If you do care for which or that, then be sure about these simple rules. 1. Which can never be used without a comma before it and that is never used with a comma before it. Thus A and B are out. D is a fragment without a working verb for the sub-clause. E is also a fragment in this portion - employers who offer benefits such that employees are permitted a balance between home and work responsibilities – There is no verb to represent the action of the employers who offer benefits.
C, therefore, is the choice.
However, it is worthwhile to note GMAT’s thinking on this issue from the following topic.- (OG 12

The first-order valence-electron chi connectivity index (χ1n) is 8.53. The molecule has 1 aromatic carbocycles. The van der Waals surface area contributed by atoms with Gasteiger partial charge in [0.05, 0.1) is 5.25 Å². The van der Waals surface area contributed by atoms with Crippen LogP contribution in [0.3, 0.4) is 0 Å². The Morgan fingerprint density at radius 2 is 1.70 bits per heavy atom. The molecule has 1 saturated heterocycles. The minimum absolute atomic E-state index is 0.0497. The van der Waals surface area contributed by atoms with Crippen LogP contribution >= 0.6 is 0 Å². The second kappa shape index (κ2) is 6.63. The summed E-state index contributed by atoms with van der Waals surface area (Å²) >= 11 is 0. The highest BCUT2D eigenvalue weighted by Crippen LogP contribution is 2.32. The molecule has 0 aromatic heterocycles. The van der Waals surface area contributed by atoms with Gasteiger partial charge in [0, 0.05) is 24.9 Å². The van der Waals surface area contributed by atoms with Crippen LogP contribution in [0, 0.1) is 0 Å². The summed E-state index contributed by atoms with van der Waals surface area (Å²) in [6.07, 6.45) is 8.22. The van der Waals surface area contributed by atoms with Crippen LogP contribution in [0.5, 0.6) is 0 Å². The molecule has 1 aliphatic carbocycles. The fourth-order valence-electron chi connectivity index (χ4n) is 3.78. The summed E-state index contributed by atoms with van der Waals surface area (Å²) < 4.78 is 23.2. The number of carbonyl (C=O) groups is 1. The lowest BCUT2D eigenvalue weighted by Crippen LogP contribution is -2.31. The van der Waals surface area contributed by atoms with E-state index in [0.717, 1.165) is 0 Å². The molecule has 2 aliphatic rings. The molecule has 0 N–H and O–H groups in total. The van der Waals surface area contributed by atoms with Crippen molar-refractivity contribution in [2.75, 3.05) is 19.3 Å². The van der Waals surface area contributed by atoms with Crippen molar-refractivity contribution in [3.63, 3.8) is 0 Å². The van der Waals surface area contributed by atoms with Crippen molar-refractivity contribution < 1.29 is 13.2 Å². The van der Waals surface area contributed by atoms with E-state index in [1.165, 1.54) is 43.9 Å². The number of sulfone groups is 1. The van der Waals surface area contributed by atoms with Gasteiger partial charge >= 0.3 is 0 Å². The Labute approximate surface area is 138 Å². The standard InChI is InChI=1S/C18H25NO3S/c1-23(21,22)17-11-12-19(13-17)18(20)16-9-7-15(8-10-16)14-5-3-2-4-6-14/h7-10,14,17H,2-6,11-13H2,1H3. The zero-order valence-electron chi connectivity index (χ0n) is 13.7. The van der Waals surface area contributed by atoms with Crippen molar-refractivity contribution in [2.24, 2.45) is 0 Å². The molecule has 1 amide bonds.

SC Q 10)
Carnivorous mammals can endure what would
otherwise be lethal levels of body heat because they
have a heat-exchange network which kept the brain
from getting too hot.
(A) which kept
(B) that keeps
(C) which has kept
(D) that has been keeping
(E) having kept
Verb form; Rhetorical construction
Th e use of the past tense (kept) is incorrect
because a current situation is discussed; the
present tense (keeps) is consistent with the other
verbs in the sentence. In (A) and (C), which
introduces a restrictive clause. Some writers
follow the convention that which can only be used
for nonrestrictive clauses, but insistence on this
rule is controversial, and both (A) and (C) can be
rejected on other grounds
I dso not think GMAT is fussy about the use of which or that and therefore look for other grounds in the sentences than getting stuck.
GMAT Club Premium Membership - big benefits and savings